September 09, 2012

One Step at a Time: A Vietnamese Child Finds Her Way

by Marsha Forchuk Skrypuch
Pajama Press
128 pp.
Ages 8-12

Eight-year-old Son Thi Anh Tuyet's story begins in Last Airlift: A Vietnamese Orphan's Rescue From War (Pajama Press, 2011) with her rescue from Saigon when the North Vietnamese and Viet Cong relentlessly bombarded the city at the conclusion of the Vietnam War.  Along with numerous babies from the orphanage, Tuyet is given transport to Canada.  And, regardless of her polio-stricken left foot and leg which she believes makes her unadoptable, Tuyet is welcomed into the Morris household in Ontario.

So begins One Step at a Time: A Vietnamese Child Finds Her Way, the next chapter of Tuyet's life, as a new sister to Beth, 4; Lara, 3, adopted from Calcutta; and baby Aaron, also from Vietnam.  Though far from the bombings and orphanage life in Vietnam, Tuyet is still troubled.  She experiences nightmares and poor sleep, finding reassurance in sleeping on the floor near family so that she might hear them nearby.  She cannot understand English very well yet, so communication is difficult, though she recognizes the love and safety she feels in the Morris' home, now hers.  And she continues to suffer with her disabled foot and leg that prevent her from walking properly, running, and even kicking a ball.  Overriding everything, though, is her fear that she may have to leave the Morris' and perhaps return to Vietnam.

Though it has been explained to her that she will be going to McMaster Hospital for an operation for her leg and foot, Tuyet is not prepared emotionally for being separated from her new family and the aftermath of the operation.  In the 1970's, Canada's multicultural identify had not quite blossomed fully and translation services were essentially non-existent.  Awakening to find her leg "in cement" is distraction enough, but being unable to communicate her overwhelming pain leaves Tuyet feeling even more vulnerable.  Luckily her simple "I want Mom and Dad" brings Dad to help, as he does throughout the whole process of Tuyet using her crutches, being fitted for braces, and getting regular physiotherapy.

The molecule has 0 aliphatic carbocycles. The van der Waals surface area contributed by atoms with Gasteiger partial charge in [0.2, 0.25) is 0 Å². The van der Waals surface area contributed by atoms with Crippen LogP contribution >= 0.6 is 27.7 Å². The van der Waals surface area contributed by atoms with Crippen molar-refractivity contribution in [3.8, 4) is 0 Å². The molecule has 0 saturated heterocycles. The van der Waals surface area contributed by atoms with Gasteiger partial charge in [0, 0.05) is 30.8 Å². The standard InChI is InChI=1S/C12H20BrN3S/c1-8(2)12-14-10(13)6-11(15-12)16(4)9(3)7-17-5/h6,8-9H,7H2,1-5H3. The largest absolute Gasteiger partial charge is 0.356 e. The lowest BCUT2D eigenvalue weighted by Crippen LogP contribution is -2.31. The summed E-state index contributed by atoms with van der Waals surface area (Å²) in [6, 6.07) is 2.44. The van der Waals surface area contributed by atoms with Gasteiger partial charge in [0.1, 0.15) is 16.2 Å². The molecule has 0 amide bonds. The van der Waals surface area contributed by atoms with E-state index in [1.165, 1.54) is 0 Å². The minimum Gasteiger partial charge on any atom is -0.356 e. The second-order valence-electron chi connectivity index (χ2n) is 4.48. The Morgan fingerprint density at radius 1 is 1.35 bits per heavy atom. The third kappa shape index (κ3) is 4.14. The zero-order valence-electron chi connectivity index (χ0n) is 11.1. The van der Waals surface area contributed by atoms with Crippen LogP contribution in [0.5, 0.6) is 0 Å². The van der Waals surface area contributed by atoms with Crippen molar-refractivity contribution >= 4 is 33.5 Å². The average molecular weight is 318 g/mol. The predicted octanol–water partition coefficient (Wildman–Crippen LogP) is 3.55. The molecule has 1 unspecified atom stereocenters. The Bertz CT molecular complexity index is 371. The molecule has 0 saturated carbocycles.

Tuyet's new life is filled with many "firsts", which she sometimes sadly connects with her past.  Balloons, the hospital, birthday presents and cake with burning candles, leg casts, and even a crop duster plane cause some confusion and even distress but the compassion and support John and Dorothy Morris extend to their new daughter and the unconditional love of her new siblings remedies most of her fears and pains.  Ultimately, coupled with a pair of little red shoes, Tuyet's life is changed forever.

Just as she so eloquently did in Last Airlift, Marsha Skrypuch gently takes the reader by the hand to observe the young girl's new life from Tuyet's viewpoint.  The thoughts in Tuyet's young mind are varied, complex and even irrational (from an adult's point of view, of course) but they are real and overwhelming to an eight-year-old, and even Tuyet astutely recognizes that "not all hurts show on the outside." (pg. 90) Not the princess dreams and perfect endings of fairy tales, Tuyet's story is all the more satisfying when her anxieties and confusions are resolved fittingly, just as her shoes are, though not perfectly, and provide the hope necessary to help her take her next steps.  A wonderful tale of making things fit, whether they be people or shoes.

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If you can make the book launch for One Step at a Time: A Vietnamese Child Finds Her Way on Wednesday September 19, you will be fortunate enough to visit with both author Marsha Skrypuch and her guest, Tuyet.